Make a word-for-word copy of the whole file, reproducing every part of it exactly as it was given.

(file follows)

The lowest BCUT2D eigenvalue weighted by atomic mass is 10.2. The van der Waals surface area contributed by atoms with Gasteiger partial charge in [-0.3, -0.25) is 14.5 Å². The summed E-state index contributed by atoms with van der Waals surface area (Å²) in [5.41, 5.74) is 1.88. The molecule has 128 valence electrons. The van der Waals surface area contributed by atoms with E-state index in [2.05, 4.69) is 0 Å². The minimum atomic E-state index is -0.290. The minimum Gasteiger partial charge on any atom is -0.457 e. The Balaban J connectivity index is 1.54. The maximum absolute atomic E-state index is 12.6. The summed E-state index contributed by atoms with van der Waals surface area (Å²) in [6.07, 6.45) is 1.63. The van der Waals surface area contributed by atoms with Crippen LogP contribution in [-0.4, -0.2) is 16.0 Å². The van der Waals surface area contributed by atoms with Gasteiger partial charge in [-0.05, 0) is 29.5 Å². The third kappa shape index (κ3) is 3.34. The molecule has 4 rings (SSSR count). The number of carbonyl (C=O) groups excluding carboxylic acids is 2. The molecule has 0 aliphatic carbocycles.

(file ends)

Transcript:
The lowest BCUT2D eigenvalue weighted by atomic mass is 10.2. The van der Waals surface area contributed by atoms with Gasteiger partial charge in [-0.3, -0.25) is 14.5 Å². The summed E-state index contributed by atoms with van der Waals surface area (Å²) in [5.41, 5.74) is 1.88. The molecule has 128 valence electrons. The van der Waals surface area contributed by atoms with E-state index in [2.05, 4.69) is 0 Å². The minimum atomic E-state index is -0.290. The minimum Gasteiger partial charge on any atom is -0.457 e. The Balaban J connectivity index is 1.54. The maximum absolute atomic E-state index is 12.6. The summed E-state index contributed by atoms with van der Waals surface area (Å²) in [6.07, 6.45) is 1.63. The van der Waals surface area contributed by atoms with Crippen LogP contribution in [-0.4, -0.2) is 16.0 Å². The van der Waals surface area contributed by atoms with Gasteiger partial charge in [-0.05, 0) is 29.5 Å². The third kappa shape index (κ3) is 3.34. The molecule has 4 rings (SSSR count). The number of carbonyl (C=O) groups excluding carboxylic acids is 2. The molecule has 0 aliphatic carbocycles.